2019 is a seminal year for investor confidence in South Africa’s mining sector, and international investors will be closely watching a variety of important issues as they seek the clarity they will need to commit to investments in the country.
With crucial national elections due in May, a debt crisis at state electricity utility Eskom and the country’s new mining charter still pending finalisation, Hulme Scholes, a partner at law firm Malan Scholes, says the need for accountability and transparency in the fight against corruption is critical if international investors were to commit to South Africa and continue unlocking the country’s vast geological potential.
Paul Miller, MD of CCP Managers 12J Fund Limited, recently led a frank discussion on the key regulatory, economic and political challenges facing junior mining in South Africa at the Nedbank CIB New Generation Mining panel event. He was joined by the CEOs of five of the fastest growing junior mining companies operating in southern Africa.
Three South African producers – Bushveld Minerals’ Fortune Mojapelo, Orion Minerals’ Errol Smart and DRDGold’s Niel Pretorius – were joined on the panel by Alphamin CEO Boris Kamstra (Democratic Republic of Congo) and, MOD Resources Julian Hanna (Botswana). The CEOs presented their investment cases to an audience of investors on the sidelines of the 25th Anniversary Investing in African Mining Indaba.
Scholes says a recent investment roadshow to Australia has revealed the key issues that foreign investors are focused on ahead of the elections before considering to commit capital to SA. “Investors are cautiously optimistic about the outlook for mining in SA. But we did have questions on Expropriation without Compensation (EWC), and the state capture enquiry. This was an indicator that they only see our democracy as functioning if those found guilty of corruption are locked up, and will not invest if there is no accountability.”
He also says that it is important that the EWC debate commences only after the election. “We need firm policy decisions, because the uncertainty around policy is causing jitters.”
Scholes emphasises that continuity within the Department of Mineral Resources, the key regulator of mining in SA, is also critical for junior miners to succeed. “We need President Ramaphosa to leave the mining minister Gwede Mantashe there. We hope the current minister stays there, he can contribute a massive amount because he knows the industry.”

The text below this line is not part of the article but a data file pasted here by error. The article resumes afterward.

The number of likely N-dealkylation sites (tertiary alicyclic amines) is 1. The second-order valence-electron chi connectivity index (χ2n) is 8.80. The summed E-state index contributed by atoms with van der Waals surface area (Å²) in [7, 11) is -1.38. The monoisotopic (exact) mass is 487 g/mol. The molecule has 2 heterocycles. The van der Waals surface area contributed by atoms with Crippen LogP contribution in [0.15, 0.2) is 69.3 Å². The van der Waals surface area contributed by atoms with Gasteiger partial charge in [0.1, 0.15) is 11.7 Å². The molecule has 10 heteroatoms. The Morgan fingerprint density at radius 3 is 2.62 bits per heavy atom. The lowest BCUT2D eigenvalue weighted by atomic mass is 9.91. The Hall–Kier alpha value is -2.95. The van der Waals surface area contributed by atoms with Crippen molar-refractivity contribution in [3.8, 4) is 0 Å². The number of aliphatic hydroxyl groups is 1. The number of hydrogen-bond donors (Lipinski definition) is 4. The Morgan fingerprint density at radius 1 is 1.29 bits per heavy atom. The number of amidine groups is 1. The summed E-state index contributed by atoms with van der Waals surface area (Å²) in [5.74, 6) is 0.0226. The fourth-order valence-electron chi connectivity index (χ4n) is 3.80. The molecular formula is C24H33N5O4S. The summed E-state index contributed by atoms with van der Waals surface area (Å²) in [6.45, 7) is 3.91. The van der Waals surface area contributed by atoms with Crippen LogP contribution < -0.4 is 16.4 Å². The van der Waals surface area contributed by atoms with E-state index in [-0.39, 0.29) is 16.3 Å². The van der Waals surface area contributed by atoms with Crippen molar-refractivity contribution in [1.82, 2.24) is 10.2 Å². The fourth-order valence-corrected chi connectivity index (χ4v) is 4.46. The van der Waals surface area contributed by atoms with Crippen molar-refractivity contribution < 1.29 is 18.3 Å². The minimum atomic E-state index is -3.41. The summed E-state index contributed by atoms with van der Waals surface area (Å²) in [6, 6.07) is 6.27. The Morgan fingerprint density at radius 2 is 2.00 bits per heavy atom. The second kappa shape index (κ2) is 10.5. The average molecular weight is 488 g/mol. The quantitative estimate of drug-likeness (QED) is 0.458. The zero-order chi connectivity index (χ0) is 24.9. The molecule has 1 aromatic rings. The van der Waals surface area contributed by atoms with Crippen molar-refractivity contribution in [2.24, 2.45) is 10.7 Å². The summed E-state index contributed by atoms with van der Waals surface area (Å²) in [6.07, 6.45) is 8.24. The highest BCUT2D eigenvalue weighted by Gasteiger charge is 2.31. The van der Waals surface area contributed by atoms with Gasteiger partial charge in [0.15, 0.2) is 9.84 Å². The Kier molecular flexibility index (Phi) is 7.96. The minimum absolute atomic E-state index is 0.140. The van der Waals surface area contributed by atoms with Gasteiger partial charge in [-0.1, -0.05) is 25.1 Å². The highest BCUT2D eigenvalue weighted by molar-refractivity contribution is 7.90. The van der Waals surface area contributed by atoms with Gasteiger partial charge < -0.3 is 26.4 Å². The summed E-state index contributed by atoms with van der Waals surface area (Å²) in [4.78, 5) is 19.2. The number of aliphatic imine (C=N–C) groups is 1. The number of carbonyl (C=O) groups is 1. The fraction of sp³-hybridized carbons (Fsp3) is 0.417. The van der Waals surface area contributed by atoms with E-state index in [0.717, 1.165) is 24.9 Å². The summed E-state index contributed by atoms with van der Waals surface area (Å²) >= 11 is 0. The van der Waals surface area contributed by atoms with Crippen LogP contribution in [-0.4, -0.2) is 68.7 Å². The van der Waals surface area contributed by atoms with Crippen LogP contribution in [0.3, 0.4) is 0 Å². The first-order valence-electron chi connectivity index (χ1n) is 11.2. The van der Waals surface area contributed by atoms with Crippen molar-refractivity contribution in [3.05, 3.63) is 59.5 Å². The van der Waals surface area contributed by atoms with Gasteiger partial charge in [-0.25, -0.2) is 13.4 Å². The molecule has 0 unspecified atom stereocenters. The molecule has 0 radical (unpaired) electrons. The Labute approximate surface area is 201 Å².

The latest iteration of South Africa’s Mining Charter, which aims to increase investor certainty around mining and distributing the wealth the industry creates more equitably, was released in October 2018 and is currently being reviewed by the Minerals Council, the industry body representing most of South Africa’s large mining companies. Mantashe’s draft follows an earlier version released by former mining Minister Mosebenzi Zwane which saw a robust legal response from the industry, with Scholes leading the legal challenge.
He says the trust deficit between industry and the SA government hit a low with Zwane in 2017, and the charter released that year was a disaster. “Talks broke down completely and the industry did not engage in talks with government for three months.” Under Zwane’s successor, Mantashe, the trust deficit has improved significantly, although recent developments around the long-running strike at Sibanye’s assets and new allegations of corruption have impacted confidence somewhat.
Power constraints and the indebtedness of Eskom were key themes, and DRDGold’s Pretorius said that Eskom is a major risk to South Africa’s mining industry – “it is critical that we have a stable Eskom from a supply and pricing perspective,” Pretorius said.
The panel also discussed the state of funding for junior mining, and Mojapelo said attracting SA money to mining investment was important. He said the company’s vanadium project was a “very South African story”, and that South African investors’ understanding of the country’s geology, risks and vast potential mean that it was essential that mining projects are funded with capital raised in SA, rather than from foreign capital markets like London.
The event was hosted by Nedbank CIB. Reginald Demana, Principal: Corporate Finance said that Nedbank is comfortable with the way it is being viewed by many in the mining sector – very much open for mining business. “Nedbank CIB has arranged, provided and advised on over US$7,5-billion in financing for mining companies over the last ten years. We are proud of that track record and we look forward to continuing our support for African mining.”